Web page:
Summer 2020 has been an ‘interesting’ ride but a tourist island needs tourism and those tourists need to feel safe. The mixed messages from the Balearic Government have to stop and some real leadership and hope needs to emerge.

The Big Online Covid Debate

When social media was first conceived even those ultra geeks in Silicon Valley could never have envisioned where it would all lead to.

Facebook was an online profile where you could tell everyone how happy you felt and what you were doing yet in 2020 it has become the biggest divisive tool known to mankind. It’s been used to spread hate, swing elections and now it’s the vehicle for the Big Online Covid Debate.

The virus and its consequences have taken over our lives so it’s only natural that everybody has an opinion but many are passing on 2nd hand polarising information as verbatim and courting opposing views so online arguments are commonplace. It’s been an interesting window into the human psyche – armchair scientists against doom mongers against positive thinkers against conspiracy theorists against anti-vaxers versus the world.

The political and scientific landscape is changing all the time and reactionary governments are running scared and with no clear contingency plans in place they appear to have little or no clue as to what will happen next. The fear of not knowing resonates downwards to a population unwilling or too lazy to ask pertinent questions driving divisions via social media.

It feels to me like we are back in the 80’s when world governments told us that we were all going to die of ‘AIDS’ if we didn’t fundamentally change the way we lived. ‘Don’t die of ignorance’ was the tagline. Oh the irony. This virus is very different to what is now known as HIV but there is a precedent for getting it totally wrong when there’s no clear understanding of what you are dealing with.

Like many, Ibiza’s own journey with Covid has been a rollercoaster. Numbers were relatively very low until a few weeks ago when widespread PCR testing started revealing that many were carrying the virus showing little or no symptoms. The island now has over 500 ‘active cases’ but hospital admissions in relation are very low. Over 95% of all new cases have been classed as ‘low’ or asymptomatic so only home isolation is neccessary.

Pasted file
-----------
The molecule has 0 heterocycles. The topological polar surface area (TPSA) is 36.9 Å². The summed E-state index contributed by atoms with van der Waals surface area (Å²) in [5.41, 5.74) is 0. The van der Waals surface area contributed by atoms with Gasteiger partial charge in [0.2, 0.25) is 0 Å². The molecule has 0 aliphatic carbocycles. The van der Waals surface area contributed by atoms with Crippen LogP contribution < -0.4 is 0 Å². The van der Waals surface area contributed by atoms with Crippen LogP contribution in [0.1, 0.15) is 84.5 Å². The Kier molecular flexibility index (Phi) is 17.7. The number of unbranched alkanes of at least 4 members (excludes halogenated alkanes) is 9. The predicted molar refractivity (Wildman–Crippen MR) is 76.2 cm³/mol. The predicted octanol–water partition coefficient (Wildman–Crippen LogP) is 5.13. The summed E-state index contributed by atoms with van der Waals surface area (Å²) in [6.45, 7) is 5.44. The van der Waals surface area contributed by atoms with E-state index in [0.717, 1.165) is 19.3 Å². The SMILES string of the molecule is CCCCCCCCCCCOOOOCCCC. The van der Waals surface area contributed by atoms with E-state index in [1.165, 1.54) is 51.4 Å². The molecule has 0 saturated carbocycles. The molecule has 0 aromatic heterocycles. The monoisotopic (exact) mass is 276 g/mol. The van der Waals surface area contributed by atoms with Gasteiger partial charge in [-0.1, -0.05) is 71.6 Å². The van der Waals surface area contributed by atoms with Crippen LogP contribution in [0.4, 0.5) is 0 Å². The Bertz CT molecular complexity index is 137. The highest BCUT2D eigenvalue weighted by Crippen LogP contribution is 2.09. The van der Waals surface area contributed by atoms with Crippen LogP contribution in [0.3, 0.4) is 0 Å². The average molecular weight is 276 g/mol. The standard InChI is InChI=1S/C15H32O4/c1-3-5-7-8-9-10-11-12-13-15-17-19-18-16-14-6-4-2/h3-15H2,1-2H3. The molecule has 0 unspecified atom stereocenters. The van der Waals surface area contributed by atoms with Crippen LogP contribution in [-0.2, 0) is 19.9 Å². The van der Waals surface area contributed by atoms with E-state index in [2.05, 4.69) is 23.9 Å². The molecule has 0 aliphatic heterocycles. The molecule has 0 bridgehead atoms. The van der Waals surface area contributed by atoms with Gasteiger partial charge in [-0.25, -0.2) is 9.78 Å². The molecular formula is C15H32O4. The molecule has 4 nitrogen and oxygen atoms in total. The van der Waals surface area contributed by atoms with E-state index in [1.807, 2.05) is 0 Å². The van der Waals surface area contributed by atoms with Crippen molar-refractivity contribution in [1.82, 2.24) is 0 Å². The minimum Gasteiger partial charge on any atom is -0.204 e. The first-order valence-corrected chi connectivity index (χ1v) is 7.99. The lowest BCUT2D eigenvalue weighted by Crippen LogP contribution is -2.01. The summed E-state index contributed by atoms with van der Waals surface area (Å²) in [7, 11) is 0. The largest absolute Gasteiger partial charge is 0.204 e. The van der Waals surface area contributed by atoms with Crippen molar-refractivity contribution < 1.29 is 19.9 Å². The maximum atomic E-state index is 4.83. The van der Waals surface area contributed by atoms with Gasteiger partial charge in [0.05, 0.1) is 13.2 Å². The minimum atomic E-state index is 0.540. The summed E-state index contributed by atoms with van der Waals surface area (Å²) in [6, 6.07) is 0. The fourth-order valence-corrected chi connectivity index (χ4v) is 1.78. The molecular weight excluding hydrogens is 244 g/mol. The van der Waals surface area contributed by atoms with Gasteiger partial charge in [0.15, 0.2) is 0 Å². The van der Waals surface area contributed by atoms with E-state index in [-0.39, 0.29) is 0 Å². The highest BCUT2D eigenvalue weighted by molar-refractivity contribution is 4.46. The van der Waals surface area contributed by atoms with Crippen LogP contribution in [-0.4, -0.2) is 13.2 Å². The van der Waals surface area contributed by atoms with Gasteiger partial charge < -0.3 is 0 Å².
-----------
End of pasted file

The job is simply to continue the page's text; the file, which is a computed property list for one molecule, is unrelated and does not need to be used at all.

The virus is being passed locally by groups of friends and families living and working together. It’s now mainly in younger people (25-50) who are more resistant so cases are going up while deaths go down as the vulnerable continue to shield themselves. Ibiza hasn’t had a death in over 4 months and only 12 since the start of the pandemic- all but 1 were elderly with pre existing medical conditions. This isn’t an outright killer, it’s a horrible virus with consequences but it certainly isn’t Ebola or the bubonic plaque.

What’s interesting for a tourist island is that tourists have been the least of Ibiza’s worries. Less than 15% of all cases have been found to come from this sector but other foreign governments imposing quarantine on Spain because of cases in regions many hundreds of miles away has ended the Ibiza summer early. With harsh new local laws now being introduced many bars and restaurants have closed, some for good. The island will be in full winter mode by mid September. All this for 1 ‘unexplained’ death from Covid?

Social media will carry on driving divisions between us due to strong opinions on an episode that is affecting our lives and livelihoods. Local businesses that have taken years of hard work to build have crumbled under the pressure of something that none of us has any control over and that’s a bitter pill to take.